Ryan S. Cadry

International Studies

Ryan Cadry’s interest in politics and international relations began at an early age, when he read the Sunday newspapers with his father. Over time, that interest grew into an insatiable hunger for learning, one that has fueled his investigation into the underlying factors leading to global privation. Specifically, he sought to understand the roles of international organizations and financial institutions in promoting development throughout Africa and Latin America. Ryan has enjoyed the opportunity his research has given him to develop a friendship with his mentor, Professor Sandholtz, and to travel to Washington D.C. to interview officials of the International Monetary Fund and State Department. triangle.gif (504 bytes)




The degree to which certain international organizations influence global economic sustainability (and to some extent, the foreign relations of various states) in the twenty-first century is unprecedented. The amplified roles of multilateral economic institutions, such as the International Monetary Fund (IMF), have allowed these institutions to extend their policies beyond the traditional tools for attaining economic sustainability in developing countries. In addition to its highly-controversial structural adjustment policies, for example, the IMF has adopted a tougher stance against political malfeasance, asserting that greater fiscal transparency and accountability of government finances is crucial to maintaining market confidence. Thus, the Fund has incorporated good-governance standards into its conditionality requirements for monetary assistance. Critics, however, have reproached the IMF for infringing on states’ autonomy by necessitating certain governance-related reforms. They argue, moreover, that the Fund is going beyond its jurisdiction as a purely economic institution in calling for such reforms. In spite of these claims, scholarly research has justified IMF involvement in governance issues, showing that there is, indeed, a positive statistical correlation between good governance characterized by transparency and fiscal accountability on the one hand, and economic growth on the other. triangle.gif (504 bytes)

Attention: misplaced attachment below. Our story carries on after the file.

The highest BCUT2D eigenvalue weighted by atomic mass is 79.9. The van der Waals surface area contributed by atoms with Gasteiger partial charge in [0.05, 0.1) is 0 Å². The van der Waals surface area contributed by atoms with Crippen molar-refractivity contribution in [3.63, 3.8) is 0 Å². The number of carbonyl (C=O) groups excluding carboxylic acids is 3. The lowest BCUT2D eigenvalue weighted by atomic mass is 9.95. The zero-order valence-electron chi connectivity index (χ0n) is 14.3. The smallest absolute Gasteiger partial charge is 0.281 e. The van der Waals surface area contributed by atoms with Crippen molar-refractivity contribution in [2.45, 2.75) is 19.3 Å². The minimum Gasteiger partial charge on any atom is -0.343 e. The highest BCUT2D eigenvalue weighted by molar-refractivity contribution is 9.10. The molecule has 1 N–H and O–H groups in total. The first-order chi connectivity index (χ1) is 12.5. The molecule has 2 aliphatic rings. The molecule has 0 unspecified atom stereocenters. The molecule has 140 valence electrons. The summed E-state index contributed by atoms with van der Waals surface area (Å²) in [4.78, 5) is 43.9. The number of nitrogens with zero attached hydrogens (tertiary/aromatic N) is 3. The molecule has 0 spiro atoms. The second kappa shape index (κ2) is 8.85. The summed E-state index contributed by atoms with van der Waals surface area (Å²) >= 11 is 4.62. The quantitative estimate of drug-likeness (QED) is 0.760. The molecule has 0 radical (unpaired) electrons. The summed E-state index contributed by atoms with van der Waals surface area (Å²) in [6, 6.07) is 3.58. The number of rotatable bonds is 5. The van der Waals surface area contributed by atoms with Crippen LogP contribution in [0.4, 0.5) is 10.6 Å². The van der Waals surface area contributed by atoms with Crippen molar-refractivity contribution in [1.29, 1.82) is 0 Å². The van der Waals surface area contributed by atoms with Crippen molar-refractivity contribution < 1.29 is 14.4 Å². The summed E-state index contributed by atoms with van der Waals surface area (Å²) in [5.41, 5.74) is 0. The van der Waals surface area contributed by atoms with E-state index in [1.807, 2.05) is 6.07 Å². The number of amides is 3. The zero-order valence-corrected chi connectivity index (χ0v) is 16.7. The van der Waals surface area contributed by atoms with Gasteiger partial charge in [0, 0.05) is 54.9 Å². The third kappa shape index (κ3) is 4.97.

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Faculty Mentor                                                                                                                

Wayne A. Sandholtz

School of Social Sciences

Ryan Cadry’s article tackles an important problem in global governance. The International Monetary Fund (IMF) is one of the institutions charged with maintaining international economic stability. One of its key functions is to lend money to developing countries that find themselves in severe financial difficulty. The IMF has always attached economic conditions to its loans, but more recently it has also imposed political conditions. The political conditions include, for example, government transparency and integrity, which frequently means curbing corruption. Ryan asks if the imposition of political conditions on IMF loans constitutes an unwarranted trespass on the sovereignty of developing countries. Read the article to learn what he concludes. triangle.gif (504 bytes)

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